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Chapter 15

Lean Operations

McGraw-Hill/Irwin

Copyright 2009 by The McGraw-Hill Companies, Inc. All Rights Reserved.

Chapter 15: Learning Objectives


You should be able to:
Explain what is meant by the term lean operations system
List each of the goals of a lean system and explain its
importance
List and briefly describe the building blocks of lean
List the benefits of a lean system
Outline the considerations important to converting a traditional
mode of operations to a lean system
List some of the obstacles that might be encountered when
converting to a lean system
Describe value stream mapping

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Lean Operations
Lean operation
A flexible system of operation that uses considerably
less resources than a traditional system
Tend to achieve

Greater productivity
Lower costs
Shorter cycle times
Higher quality

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Lean Operations: Terminology


Muda
Waste and inefficiency

Kanban
A manual system that signals the need for parts or materials

Pull system
Replacing material or parts based on demand

Heijunka
Workload leveling

Kaizen
Continuous improvement of the system

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Lean Operations: Terminology


Jidoka
Quality at the source (worker)

Poka-yoke
Safeguards built into a process to reduce the possibility of errors

Team concept
Use of small teams of workers for process improvement

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Goals and building blocks of lean systems

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Lean: Supporting Goals


The degree to which leans ultimate goal is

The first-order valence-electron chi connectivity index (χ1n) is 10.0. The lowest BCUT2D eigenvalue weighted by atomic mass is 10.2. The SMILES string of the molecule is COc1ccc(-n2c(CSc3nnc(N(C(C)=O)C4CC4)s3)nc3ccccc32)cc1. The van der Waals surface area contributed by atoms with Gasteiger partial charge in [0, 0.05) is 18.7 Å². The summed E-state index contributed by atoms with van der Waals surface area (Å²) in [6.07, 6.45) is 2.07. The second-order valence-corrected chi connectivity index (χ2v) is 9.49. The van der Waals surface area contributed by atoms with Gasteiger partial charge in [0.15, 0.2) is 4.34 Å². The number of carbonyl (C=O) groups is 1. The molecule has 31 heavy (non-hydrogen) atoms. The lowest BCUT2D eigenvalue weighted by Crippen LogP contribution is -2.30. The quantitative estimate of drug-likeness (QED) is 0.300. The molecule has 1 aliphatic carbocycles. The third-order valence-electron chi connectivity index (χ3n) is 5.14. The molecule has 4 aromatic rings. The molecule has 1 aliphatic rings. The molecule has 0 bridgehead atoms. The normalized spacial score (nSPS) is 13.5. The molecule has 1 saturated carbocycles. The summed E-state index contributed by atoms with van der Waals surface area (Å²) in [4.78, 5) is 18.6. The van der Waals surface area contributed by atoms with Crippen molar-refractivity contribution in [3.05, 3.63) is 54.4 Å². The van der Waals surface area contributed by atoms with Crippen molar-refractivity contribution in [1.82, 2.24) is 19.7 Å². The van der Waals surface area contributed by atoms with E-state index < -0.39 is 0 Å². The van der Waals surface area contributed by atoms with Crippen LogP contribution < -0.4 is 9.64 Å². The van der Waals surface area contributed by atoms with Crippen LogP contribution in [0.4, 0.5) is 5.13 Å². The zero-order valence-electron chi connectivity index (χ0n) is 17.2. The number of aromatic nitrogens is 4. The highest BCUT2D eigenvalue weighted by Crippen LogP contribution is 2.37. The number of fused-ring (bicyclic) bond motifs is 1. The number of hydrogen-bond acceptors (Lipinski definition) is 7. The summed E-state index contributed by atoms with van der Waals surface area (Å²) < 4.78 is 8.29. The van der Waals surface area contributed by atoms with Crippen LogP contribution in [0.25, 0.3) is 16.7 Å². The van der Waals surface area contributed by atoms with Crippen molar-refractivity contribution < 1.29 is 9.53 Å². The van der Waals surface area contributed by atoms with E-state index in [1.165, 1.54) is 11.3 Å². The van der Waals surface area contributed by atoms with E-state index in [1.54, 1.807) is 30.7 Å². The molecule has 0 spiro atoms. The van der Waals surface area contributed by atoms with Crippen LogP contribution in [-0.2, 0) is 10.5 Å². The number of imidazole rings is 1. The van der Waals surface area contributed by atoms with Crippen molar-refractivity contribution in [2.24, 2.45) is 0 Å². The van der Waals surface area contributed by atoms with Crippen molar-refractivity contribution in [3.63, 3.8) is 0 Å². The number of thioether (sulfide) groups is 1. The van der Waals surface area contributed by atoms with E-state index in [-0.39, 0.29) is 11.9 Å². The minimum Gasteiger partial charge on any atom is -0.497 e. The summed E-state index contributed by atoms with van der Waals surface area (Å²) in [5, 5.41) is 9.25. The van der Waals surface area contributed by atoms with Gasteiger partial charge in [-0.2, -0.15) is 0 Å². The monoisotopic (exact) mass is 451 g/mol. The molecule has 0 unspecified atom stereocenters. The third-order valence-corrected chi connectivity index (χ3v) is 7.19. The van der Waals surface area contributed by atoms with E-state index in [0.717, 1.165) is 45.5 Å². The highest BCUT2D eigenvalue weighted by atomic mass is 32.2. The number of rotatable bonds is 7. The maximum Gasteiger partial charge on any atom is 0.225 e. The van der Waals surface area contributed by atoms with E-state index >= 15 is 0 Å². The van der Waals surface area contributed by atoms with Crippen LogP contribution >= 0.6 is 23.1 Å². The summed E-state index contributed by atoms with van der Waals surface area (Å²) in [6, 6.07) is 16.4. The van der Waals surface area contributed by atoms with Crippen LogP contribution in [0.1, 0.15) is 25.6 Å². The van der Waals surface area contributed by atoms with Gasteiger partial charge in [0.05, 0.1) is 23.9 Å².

achieved depends upon how well its supporting
goals are achieved:
1. Eliminate disruptions
2. Make the system flexible
3. Eliminate waste, especially excess inventory

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Lean: Building Blocks


Product design
Process design
Personnel/organizational elements
Manufacturing planning and control

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Kanbans
Ideal number of kanban cards
DT (1 X )
C
where
N Total number of containers (1 card per container)
D planned usage rate of using work center
Average waiting time for replenishm ent of parts plus
T
average production time for a container of parts
Policy variable set by management that relects possible inefficien cy
X
in the system (the closer to 0, the more efficient the system
Capacity of a standard container (should be no more
C
than 10 percentof daily usage of the part
N

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Limited WIP
Benefits of lower WIP
Lower carrying costs
Increased flexibility
Aids scheduling
Saves costs of scrap and rework if there are design
changes
Lower cycle-time variability

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Reduced Transaction Processing


Lean systems seek to reduce costs associated
with the hidden factory:
Logistical transactions
Balancing transactions
Quality transactions
Change transactions

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Preventive Maintenance
Preventive maintenance
Maintaining equipment in good operating condition
and replacing parts that have a tendency to fail before
they actually do fail

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Lean vs. Traditional Philosophies


Factor

Traditional

Lean

Inventory

Much to offset
forecast errors, late
deliveries

Minimal necessary to
operate

Deliveries

Few, large

Many, small

Lot sizes

Large

Small

Setup; runs

Few, long runs

Many, short runs

Vendors

Long-term
relationships are
unusual

Partners

Workers

Necessary to do the
work

Assets

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Value Stream Mapping


Value stream mapping
A visual tool to systematically examine the flows of
materials and information
Its purpose is to help identify waste and opportunities
for improvement
Data collected:

Times
Distances traveled
Mistakes
Inefficient work methods
Waiting times
Information flows
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Operations Strategy
Be careful to study the requirements and benefits of lean
systems before making a decision to convert operations
Evaluate strengths and weaknesses of current operations

The decision to convert can be sequential


Weigh the pros and cons of a lean approach to
inventories
Supplier management is critical to a lean operation

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